Leslie was educated at Dalhousie, Nebraska and Harvard, where he would have received a PhD in Philosophy, had he not failed the lingual test. He had a deeply ambivalent relationship with institutional education; he revered the best of his teachers and worked as one himself on several occasions, but distrusted universities, which he saw as breeding grounds for dullness and conformity, as is manifest in his satirical sonnet `Tea with the Professor' and especially in his long satire `Cobweb College.'

Most of Leslie's career as a publishing poet was confined to the mid-to-late 1930s, another probable cause for his slide into obscurity. His first book, Windward Rock, was published by MacMillan in 1934, followed quickly by Lowlands Low in 1935 and Such a Din! in 1936, both of which were privately published. In 1938, Ryerson published By Stubborn Stars, which won the Governor General's Award. He would not publish another book until 1971, when The Ladysmith Press released The Poems of Kenneth Leslie. Angered by editor Sean Haldane's exclusion of several poems `because they seem not to have worn as well with the passage of time, or because they were light verse, or political verse, which fulfilled a temporal need,' Leslie self-published the unexpurgated O'Malley to the Reds and Other Poems in 1972.

For Leslie, as for his contemporary F. R. Scott, politics were at least as important as poetry. Living in New York and Boston in the 1930s and '40s, Leslie rose to prominence as an indefatigable anti-Fascist activist. Somewhat paradoxically, Leslie's socialism was inextricably intertwined with his Baptist upbringing. He founded and edited The Protestant Digest (later renamed The Protestant), which reached a circulation of 50,000 at its peak, and he was much in demand as a speaker. He also started The Challenger, an anti-Fascist comic book that appeared in 1944 and '45. For his troubles, Leslie was named -- along with such notables as Arthur Miller, Albert Einstein, Aaron Copland, Leonard Bernstein, Norman Mailer, Charlie Chaplin, Thomas Mann and Langston Hughes -- as one of fifty `dupes and fellow-travellers' of Communism by Life magazine in 1949.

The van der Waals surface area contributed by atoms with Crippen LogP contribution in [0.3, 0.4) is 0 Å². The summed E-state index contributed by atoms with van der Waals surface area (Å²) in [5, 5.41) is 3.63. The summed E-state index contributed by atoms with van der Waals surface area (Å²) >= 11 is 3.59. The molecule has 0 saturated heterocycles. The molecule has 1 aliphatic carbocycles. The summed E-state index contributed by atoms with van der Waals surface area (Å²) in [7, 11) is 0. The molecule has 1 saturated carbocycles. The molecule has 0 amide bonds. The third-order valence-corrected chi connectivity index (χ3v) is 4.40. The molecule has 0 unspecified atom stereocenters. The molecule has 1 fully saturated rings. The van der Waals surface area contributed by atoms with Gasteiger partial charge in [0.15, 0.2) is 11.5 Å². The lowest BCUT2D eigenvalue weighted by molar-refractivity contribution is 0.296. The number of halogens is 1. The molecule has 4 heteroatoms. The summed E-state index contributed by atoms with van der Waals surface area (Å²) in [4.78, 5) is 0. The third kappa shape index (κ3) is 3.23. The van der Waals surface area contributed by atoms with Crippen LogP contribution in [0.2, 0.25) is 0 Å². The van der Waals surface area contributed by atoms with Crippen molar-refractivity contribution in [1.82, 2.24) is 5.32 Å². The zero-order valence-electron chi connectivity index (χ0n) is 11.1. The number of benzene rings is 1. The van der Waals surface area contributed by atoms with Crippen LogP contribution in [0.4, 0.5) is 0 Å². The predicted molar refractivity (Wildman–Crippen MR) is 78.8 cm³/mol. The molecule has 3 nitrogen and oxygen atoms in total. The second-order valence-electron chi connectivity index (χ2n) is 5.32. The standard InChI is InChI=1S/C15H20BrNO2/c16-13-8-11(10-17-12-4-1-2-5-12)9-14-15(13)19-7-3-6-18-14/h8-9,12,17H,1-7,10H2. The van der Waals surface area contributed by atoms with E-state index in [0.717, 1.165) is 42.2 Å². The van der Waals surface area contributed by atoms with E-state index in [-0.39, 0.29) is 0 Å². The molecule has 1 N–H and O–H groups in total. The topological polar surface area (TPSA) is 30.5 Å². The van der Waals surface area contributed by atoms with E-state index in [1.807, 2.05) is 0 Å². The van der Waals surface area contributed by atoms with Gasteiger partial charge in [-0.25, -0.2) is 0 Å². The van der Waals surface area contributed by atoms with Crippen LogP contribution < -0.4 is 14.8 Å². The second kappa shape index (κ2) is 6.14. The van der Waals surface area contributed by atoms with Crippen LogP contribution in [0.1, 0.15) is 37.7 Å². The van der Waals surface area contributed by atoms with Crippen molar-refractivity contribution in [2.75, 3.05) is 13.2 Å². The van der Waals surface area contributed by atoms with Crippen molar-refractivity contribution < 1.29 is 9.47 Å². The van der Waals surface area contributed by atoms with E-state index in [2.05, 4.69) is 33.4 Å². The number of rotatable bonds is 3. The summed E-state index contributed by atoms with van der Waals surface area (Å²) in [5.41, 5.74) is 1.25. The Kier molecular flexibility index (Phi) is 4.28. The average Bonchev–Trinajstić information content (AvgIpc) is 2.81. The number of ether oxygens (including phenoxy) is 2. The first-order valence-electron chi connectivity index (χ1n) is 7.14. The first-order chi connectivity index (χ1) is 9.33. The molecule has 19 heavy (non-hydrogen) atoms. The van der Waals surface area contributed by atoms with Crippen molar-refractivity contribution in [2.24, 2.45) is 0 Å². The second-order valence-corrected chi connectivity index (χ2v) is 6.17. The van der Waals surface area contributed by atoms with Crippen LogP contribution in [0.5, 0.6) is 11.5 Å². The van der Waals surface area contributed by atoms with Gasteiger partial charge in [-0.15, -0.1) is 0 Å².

Leslie's personal life was no less tumultuous than his public affairs. His first wife was Elizabeth Moir, daughter of wealthy chocolate-maker James Moir. James Moir made a considerable impression on his son-in-law, who dedicated two poems to him. The breakup of Leslie's marriage -- and his consequent estrangement from his children -- is the subject of `By Stubborn Stars.' His second marriage, to Marjorie Finlay Hewitt, ended because of an affair Leslie had with his secretary, Cathy, with whom he returned to Halifax in 1949, where Leslie took up work as a taxi driver. The much younger woman would leave her husband for his nephew. In 1960, Leslie married the widow of an old friend, Nora Steenerson Totten, with whom he lived until his death on 6 October, 1974.

Since his passing, little notice has been paid to Leslie and his work, but recent anthologizations of his poems, as well as a documentary film, God's Red Poet, are signs that Leslie won't easily be forgotten.